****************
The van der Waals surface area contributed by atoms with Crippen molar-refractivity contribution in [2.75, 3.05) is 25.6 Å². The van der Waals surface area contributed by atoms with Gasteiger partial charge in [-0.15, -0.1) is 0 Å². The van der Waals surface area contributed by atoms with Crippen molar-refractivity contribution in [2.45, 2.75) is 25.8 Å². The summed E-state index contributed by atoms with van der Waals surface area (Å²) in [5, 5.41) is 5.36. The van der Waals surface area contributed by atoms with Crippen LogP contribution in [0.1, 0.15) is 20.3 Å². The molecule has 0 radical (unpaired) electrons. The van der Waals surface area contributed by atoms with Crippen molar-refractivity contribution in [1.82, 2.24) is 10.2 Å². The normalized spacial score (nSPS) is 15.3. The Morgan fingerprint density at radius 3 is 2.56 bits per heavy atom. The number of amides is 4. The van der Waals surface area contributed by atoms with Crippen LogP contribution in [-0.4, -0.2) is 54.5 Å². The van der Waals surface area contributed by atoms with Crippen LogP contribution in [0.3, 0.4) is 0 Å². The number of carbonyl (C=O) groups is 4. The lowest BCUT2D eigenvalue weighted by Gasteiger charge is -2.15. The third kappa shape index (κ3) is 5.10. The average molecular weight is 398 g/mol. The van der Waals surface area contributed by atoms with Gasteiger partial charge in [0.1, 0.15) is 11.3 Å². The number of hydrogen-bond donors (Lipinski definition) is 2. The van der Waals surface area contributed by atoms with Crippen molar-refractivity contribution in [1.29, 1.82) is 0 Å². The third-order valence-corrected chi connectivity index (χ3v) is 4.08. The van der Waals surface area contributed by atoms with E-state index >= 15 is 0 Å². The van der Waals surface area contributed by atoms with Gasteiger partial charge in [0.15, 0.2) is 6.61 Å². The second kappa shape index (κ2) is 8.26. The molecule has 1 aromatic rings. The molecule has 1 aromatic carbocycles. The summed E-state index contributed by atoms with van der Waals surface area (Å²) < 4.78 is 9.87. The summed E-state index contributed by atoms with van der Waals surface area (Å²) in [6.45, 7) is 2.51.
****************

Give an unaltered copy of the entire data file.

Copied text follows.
The van der Waals surface area contributed by atoms with Crippen molar-refractivity contribution in [2.75, 3.05) is 25.6 Å². The van der Waals surface area contributed by atoms with Gasteiger partial charge in [-0.15, -0.1) is 0 Å². The van der Waals surface area contributed by atoms with Crippen molar-refractivity contribution in [2.45, 2.75) is 25.8 Å². The summed E-state index contributed by atoms with van der Waals surface area (Å²) in [5, 5.41) is 5.36. The van der Waals surface area contributed by atoms with Crippen LogP contribution in [0.1, 0.15) is 20.3 Å². The molecule has 0 radical (unpaired) electrons. The van der Waals surface area contributed by atoms with Crippen molar-refractivity contribution in [1.82, 2.24) is 10.2 Å². The normalized spacial score (nSPS) is 15.3. The Morgan fingerprint density at radius 3 is 2.56 bits per heavy atom. The number of amides is 4. The van der Waals surface area contributed by atoms with Crippen LogP contribution in [-0.4, -0.2) is 54.5 Å². The van der Waals surface area contributed by atoms with Crippen LogP contribution in [0.3, 0.4) is 0 Å². The number of carbonyl (C=O) groups is 4. The lowest BCUT2D eigenvalue weighted by Gasteiger charge is -2.15. The third kappa shape index (κ3) is 5.10. The average molecular weight is 398 g/mol. The van der Waals surface area contributed by atoms with Gasteiger partial charge in [0.1, 0.15) is 11.3 Å². The number of hydrogen-bond donors (Lipinski definition) is 2. The van der Waals surface area contributed by atoms with Crippen molar-refractivity contribution in [1.29, 1.82) is 0 Å². The third-order valence-corrected chi connectivity index (χ3v) is 4.08. The van der Waals surface area contributed by atoms with E-state index >= 15 is 0 Å². The van der Waals surface area contributed by atoms with Gasteiger partial charge in [0.15, 0.2) is 6.61 Å². The second kappa shape index (κ2) is 8.26. The molecule has 1 aromatic rings. The molecule has 1 aromatic carbocycles. The summed E-state index contributed by atoms with van der Waals surface area (Å²) < 4.78 is 9.87. The summed E-state index contributed by atoms with van der Waals surface area (Å²) in [6.45, 7) is 2.51.